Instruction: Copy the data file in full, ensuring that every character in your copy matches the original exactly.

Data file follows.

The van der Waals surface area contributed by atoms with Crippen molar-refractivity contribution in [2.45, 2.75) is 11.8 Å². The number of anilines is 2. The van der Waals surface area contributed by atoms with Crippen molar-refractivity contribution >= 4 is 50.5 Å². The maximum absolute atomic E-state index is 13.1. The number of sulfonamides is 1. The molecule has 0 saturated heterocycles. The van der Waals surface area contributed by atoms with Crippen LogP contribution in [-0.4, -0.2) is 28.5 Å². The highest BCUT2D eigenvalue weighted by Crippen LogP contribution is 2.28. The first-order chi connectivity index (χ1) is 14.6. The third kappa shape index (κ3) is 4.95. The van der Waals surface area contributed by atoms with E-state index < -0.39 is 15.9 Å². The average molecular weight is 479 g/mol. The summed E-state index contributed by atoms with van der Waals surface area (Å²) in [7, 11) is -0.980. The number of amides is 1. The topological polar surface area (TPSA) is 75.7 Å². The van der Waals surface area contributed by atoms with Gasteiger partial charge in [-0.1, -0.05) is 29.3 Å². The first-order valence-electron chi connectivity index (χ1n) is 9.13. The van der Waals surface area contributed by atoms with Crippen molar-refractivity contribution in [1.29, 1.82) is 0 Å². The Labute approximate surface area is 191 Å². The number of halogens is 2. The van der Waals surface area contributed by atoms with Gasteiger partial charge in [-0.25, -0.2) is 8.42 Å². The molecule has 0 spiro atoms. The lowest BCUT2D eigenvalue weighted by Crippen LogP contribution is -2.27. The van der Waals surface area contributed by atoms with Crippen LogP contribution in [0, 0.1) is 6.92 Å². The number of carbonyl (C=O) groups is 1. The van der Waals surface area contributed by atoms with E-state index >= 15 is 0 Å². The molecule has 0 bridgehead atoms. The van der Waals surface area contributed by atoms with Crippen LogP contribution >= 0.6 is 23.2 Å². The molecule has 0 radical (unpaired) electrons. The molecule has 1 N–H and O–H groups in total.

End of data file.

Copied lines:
The van der Waals surface area contributed by atoms with Crippen molar-refractivity contribution in [2.45, 2.75) is 11.8 Å². The number of anilines is 2. The van der Waals surface area contributed by atoms with Crippen molar-refractivity contribution >= 4 is 50.5 Å². The maximum absolute atomic E-state index is 13.1. The number of sulfonamides is 1. The molecule has 0 saturated heterocycles. The van der Waals surface area contributed by atoms with Crippen LogP contribution in [-0.4, -0.2) is 28.5 Å². The highest BCUT2D eigenvalue weighted by Crippen LogP contribution is 2.28. The first-order chi connectivity index (χ1) is 14.6. The third kappa shape index (κ3) is 4.95. The van der Waals surface area contributed by atoms with E-state index < -0.39 is 15.9 Å². The average molecular weight is 479 g/mol. The summed E-state index contributed by atoms with van der Waals surface area (Å²) in [7, 11) is -0.980. The number of amides is 1. The topological polar surface area (TPSA) is 75.7 Å². The van der Waals surface area contributed by atoms with Gasteiger partial charge in [-0.1, -0.05) is 29.3 Å². The first-order valence-electron chi connectivity index (χ1n) is 9.13. The van der Waals surface area contributed by atoms with Crippen molar-refractivity contribution in [1.29, 1.82) is 0 Å². The Labute approximate surface area is 191 Å². The number of halogens is 2. The van der Waals surface area contributed by atoms with Gasteiger partial charge in [-0.25, -0.2) is 8.42 Å². The molecule has 0 spiro atoms. The lowest BCUT2D eigenvalue weighted by Crippen LogP contribution is -2.27. The van der Waals surface area contributed by atoms with Crippen LogP contribution in [0, 0.1) is 6.92 Å². The number of carbonyl (C=O) groups is 1. The van der Waals surface area contributed by atoms with E-state index >= 15 is 0 Å². The molecule has 0 bridgehead atoms. The van der Waals surface area contributed by atoms with Crippen LogP contribution >= 0.6 is 23.2 Å². The molecule has 0 radical (unpaired) electrons. The molecule has 1 N–H and O–H groups in total.